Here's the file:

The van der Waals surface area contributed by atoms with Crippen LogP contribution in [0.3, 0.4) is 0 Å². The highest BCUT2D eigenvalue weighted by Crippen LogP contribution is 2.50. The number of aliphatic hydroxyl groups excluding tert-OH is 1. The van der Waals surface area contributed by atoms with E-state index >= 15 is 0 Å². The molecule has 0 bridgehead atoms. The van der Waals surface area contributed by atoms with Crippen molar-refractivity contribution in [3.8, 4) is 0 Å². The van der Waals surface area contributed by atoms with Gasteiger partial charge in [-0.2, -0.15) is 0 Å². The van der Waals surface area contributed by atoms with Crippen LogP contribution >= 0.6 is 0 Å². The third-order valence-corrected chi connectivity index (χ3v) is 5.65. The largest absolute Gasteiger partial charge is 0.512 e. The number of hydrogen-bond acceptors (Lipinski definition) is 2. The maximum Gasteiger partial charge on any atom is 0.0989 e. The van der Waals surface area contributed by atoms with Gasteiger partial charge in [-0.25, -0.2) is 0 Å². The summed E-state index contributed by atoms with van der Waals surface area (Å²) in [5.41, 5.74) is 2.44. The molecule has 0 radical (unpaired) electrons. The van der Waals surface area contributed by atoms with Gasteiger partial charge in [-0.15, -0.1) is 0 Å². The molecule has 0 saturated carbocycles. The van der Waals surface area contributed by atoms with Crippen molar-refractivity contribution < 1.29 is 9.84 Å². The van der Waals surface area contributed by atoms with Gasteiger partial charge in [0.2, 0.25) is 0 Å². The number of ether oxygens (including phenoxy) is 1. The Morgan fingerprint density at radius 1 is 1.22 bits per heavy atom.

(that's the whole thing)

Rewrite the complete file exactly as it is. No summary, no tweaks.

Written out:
The van der Waals surface area contributed by atoms with Crippen LogP contribution in [0.3, 0.4) is 0 Å². The highest BCUT2D eigenvalue weighted by Crippen LogP contribution is 2.50. The number of aliphatic hydroxyl groups excluding tert-OH is 1. The van der Waals surface area contributed by atoms with E-state index >= 15 is 0 Å². The molecule has 0 bridgehead atoms. The van der Waals surface area contributed by atoms with Crippen molar-refractivity contribution in [3.8, 4) is 0 Å². The van der Waals surface area contributed by atoms with Gasteiger partial charge in [-0.2, -0.15) is 0 Å². The van der Waals surface area contributed by atoms with Crippen LogP contribution >= 0.6 is 0 Å². The third-order valence-corrected chi connectivity index (χ3v) is 5.65. The largest absolute Gasteiger partial charge is 0.512 e. The number of hydrogen-bond acceptors (Lipinski definition) is 2. The maximum Gasteiger partial charge on any atom is 0.0989 e. The van der Waals surface area contributed by atoms with Gasteiger partial charge in [-0.25, -0.2) is 0 Å². The summed E-state index contributed by atoms with van der Waals surface area (Å²) in [5.41, 5.74) is 2.44. The molecule has 0 radical (unpaired) electrons. The van der Waals surface area contributed by atoms with Gasteiger partial charge in [-0.15, -0.1) is 0 Å². The molecule has 0 saturated carbocycles. The van der Waals surface area contributed by atoms with Crippen molar-refractivity contribution < 1.29 is 9.84 Å². The van der Waals surface area contributed by atoms with Gasteiger partial charge in [0.2, 0.25) is 0 Å². The number of ether oxygens (including phenoxy) is 1. The Morgan fingerprint density at radius 1 is 1.22 bits per heavy atom.